New and provocative fossils from Kenya
Fossils from Kenya, with implications on the relationship between Homo habilis and Homo erectus, and uncovered in the year 2000, wee announced in a letter appearing in the August 9. 2007 issue of Nature. The authors, F. E. Spoor, M. G. Leakey et al. say " … We describe two new cranial fossils from the Koobi Fora Formation, east of Lake Turkana in Kenya, that have bearing on the relationship between species of early Homo. A partial maxilla assigned to H. habilis reliably demonstrates that this species survived until later than previously recognized, making an anagenetic relationship with H. erectus unlikely. The discovery of a particularly small calvaria (skull cap) of H. erectus indicates that this taxon overlapped in size with H. habilis, and may have shown marked sexual dimorphism."
The significance of this announcement is that coexistence ,in close proximity for nearly 500,000 years (between the earliest known erectus and the youngest habilis) of two species heretofore believed to have had an ancestor-descendant relationship. That is, there has been a consensus view there was straight line descent from habilis to erectus and finally to Homo sapiens. The authors are saying such a relationship, in which erectus evolved from habilis, is unlikely.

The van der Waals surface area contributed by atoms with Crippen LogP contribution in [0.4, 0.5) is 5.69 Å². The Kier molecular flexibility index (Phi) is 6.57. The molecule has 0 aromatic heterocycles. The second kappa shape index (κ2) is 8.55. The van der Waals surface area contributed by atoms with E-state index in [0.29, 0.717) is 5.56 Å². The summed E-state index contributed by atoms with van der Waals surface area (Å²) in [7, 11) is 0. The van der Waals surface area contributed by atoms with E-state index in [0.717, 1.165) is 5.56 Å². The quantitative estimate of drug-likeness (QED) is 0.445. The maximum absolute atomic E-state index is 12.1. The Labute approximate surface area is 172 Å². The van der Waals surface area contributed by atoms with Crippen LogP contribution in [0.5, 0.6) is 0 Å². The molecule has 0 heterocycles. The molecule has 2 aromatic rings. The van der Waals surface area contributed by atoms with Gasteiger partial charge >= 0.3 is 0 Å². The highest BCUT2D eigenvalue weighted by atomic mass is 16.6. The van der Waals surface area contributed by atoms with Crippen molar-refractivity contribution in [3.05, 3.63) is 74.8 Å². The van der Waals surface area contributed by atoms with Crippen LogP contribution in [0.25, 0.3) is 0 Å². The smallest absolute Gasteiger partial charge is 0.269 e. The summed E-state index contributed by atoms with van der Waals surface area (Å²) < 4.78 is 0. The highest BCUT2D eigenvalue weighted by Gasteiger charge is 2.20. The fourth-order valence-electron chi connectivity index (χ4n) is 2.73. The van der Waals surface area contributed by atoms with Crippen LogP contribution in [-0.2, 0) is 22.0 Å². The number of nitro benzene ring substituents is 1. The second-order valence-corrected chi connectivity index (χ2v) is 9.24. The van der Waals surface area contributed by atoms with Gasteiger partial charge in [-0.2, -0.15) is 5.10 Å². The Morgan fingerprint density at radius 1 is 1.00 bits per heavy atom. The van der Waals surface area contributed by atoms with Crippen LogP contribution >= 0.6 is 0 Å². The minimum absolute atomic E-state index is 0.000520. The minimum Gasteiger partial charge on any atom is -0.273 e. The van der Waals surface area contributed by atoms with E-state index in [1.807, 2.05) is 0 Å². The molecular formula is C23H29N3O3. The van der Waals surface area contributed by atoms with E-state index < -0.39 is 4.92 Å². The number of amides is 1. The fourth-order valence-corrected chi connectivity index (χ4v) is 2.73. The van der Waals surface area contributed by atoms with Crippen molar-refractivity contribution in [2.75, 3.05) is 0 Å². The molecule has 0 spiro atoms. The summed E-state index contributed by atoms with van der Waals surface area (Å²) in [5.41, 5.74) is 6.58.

"They coexisted at the same time and in the same place for half a million years," said anthropologist Fred Spoor of University College London, a coauthor of the paper. "How likely is it that one would give rise to the other?"
Coauthor Maeve G. Leakey of Stony Brook University in New York added, "The fact that they stayed separate as individual species for a long time suggests that they had their own ecological niche, thus avoiding direct competition."
"The situation is similar to modern Homo sapiens and Neanderthals living side by side in Europe 50,000 years ago," said anthropologist William Kimbel of the Institute of Human Origins at Arizona State University, who was not involved in the research.
"Researchers once thought that Neanderthals were a predecessor of modern humans, but it eventually became clear that they were an evolutionary dead end. Now it seems the same is true of H. habilis," Kimbel said.
The finds "are consistent with a growing consensus" that the evolutionary tree of humans is highly branched rather than a single linear trunk, he said. The diversity, he said, tells us that "there is very little in the events of the early Pleistocene that can be seen as foretelling human adaptations."
Other commentators, T. D. White and David DeGusta, teaching respectively at U.C. Berkeley and Stanford, remarked on a San Francisco radio broadcast that species overlaps, such as that pointed out by Kimbel, including multiple overlaps among species of the genus Australopithecus, were well known from the fossil record. They seemed to agree with Kimbel's analogy to a very bushy tree.